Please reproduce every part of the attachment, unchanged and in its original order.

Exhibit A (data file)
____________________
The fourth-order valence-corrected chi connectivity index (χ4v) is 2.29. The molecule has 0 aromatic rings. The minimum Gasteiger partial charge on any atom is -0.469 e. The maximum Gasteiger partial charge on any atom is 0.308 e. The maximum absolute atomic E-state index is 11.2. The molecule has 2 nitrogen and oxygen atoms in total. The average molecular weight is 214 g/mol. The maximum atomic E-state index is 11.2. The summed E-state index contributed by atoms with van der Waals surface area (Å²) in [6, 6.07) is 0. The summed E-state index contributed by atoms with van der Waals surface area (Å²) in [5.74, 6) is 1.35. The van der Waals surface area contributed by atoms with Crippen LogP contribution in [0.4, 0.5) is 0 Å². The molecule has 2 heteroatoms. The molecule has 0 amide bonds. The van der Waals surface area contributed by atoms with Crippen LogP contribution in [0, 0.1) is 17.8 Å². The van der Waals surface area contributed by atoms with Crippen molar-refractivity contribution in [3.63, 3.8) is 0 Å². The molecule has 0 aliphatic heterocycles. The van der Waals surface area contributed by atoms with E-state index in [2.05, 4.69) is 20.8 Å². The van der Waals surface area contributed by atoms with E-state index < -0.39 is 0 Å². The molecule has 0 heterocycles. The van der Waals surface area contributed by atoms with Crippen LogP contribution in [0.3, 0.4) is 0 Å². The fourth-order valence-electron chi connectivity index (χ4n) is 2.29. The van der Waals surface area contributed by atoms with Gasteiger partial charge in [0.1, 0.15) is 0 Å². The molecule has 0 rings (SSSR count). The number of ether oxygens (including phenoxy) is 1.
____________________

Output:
The fourth-order valence-corrected chi connectivity index (χ4v) is 2.29. The molecule has 0 aromatic rings. The minimum Gasteiger partial charge on any atom is -0.469 e. The maximum Gasteiger partial charge on any atom is 0.308 e. The maximum absolute atomic E-state index is 11.2. The molecule has 2 nitrogen and oxygen atoms in total. The average molecular weight is 214 g/mol. The maximum atomic E-state index is 11.2. The summed E-state index contributed by atoms with van der Waals surface area (Å²) in [6, 6.07) is 0. The summed E-state index contributed by atoms with van der Waals surface area (Å²) in [5.74, 6) is 1.35. The van der Waals surface area contributed by atoms with Crippen LogP contribution in [0.4, 0.5) is 0 Å². The molecule has 2 heteroatoms. The molecule has 0 amide bonds. The van der Waals surface area contributed by atoms with Crippen LogP contribution in [0, 0.1) is 17.8 Å². The van der Waals surface area contributed by atoms with Crippen molar-refractivity contribution in [3.63, 3.8) is 0 Å². The molecule has 0 aliphatic heterocycles. The van der Waals surface area contributed by atoms with E-state index in [2.05, 4.69) is 20.8 Å². The van der Waals surface area contributed by atoms with E-state index < -0.39 is 0 Å². The molecule has 0 heterocycles. The van der Waals surface area contributed by atoms with Crippen LogP contribution in [0.3, 0.4) is 0 Å². The fourth-order valence-electron chi connectivity index (χ4n) is 2.29. The van der Waals surface area contributed by atoms with Gasteiger partial charge in [0.1, 0.15) is 0 Å². The molecule has 0 rings (SSSR count). The number of ether oxygens (including phenoxy) is 1.